Maternal bias is when we incorrectly assume that mothers are less committed and less competent. As a result, mothers are often given fewer opportunities and held to higher standards than fathers.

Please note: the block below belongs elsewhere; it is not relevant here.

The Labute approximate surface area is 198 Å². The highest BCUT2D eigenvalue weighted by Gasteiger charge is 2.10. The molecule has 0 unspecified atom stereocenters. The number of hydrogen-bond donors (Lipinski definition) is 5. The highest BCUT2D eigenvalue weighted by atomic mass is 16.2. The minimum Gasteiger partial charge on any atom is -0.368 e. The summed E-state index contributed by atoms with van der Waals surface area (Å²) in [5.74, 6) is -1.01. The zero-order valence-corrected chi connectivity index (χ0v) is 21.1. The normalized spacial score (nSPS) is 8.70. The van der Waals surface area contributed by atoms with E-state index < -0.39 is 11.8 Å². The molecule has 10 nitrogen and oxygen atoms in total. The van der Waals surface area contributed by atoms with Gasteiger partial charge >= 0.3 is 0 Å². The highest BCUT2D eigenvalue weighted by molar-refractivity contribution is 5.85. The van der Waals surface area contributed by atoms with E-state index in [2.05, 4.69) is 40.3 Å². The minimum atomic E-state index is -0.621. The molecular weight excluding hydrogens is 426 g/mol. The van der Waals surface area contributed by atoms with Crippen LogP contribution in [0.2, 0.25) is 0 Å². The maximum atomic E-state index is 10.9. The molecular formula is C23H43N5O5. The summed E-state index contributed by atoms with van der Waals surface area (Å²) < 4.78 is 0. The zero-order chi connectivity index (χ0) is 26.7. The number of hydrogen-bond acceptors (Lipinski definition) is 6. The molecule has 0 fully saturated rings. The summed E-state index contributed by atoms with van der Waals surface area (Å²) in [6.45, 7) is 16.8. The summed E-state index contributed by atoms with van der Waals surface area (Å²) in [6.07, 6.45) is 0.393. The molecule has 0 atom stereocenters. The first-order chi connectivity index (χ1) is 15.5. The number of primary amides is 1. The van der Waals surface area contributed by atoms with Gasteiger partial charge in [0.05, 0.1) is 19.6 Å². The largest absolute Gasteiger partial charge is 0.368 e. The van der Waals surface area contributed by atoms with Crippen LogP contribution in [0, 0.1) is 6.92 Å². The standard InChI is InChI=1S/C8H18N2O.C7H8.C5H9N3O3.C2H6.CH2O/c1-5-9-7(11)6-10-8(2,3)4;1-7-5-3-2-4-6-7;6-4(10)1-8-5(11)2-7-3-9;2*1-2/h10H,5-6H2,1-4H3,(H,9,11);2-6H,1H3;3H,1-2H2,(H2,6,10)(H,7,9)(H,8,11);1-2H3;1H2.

(light electronic music) - Two quick reminders before I get started. First, people of all genders fall into bias traps, not just men. Second, knowing that unconscious bias exists isn't enough. We need to look for it, and commit to take steps to counteract it. Motherhood triggers assumptions that women are less committed to their careers, and less competent. It can intensify the performance bias that women already face. As a result, mothers are often given fewer opportunities, and held to higher standards than fathers. We fall into the trap of thinking, mothers are not as interested in their jobs now that they have kids. So we assume that they don't want that challenging assignment, or to go on that big work trip. Because we think they're less committed, we're more likely to penalize them for small mistakes or oversights. Research shows that maternal bias is the strongest kind of gender bias. In one study, when PTA coordinator is added to a woman's resume, she is 79% less likely to be hired. She's half as likely to be promoted, and she's offered an average of $11,000 less in salary. Interestingly, maternal bias also starts early. As soon as women get engaged, they face pushback, because we assume they're going to have children. And men face some pushback when they become parents too. Studies show that fathers who take time off for family reasons, receive lower performance ratings, and experience steeper reductions in future earnings, than mothers who do. Now you know how maternal bias works. As a next step, you can use our bias cards, to learn specific ways it shows up in the workplace, and what to do about it. (fast-paced electronic music)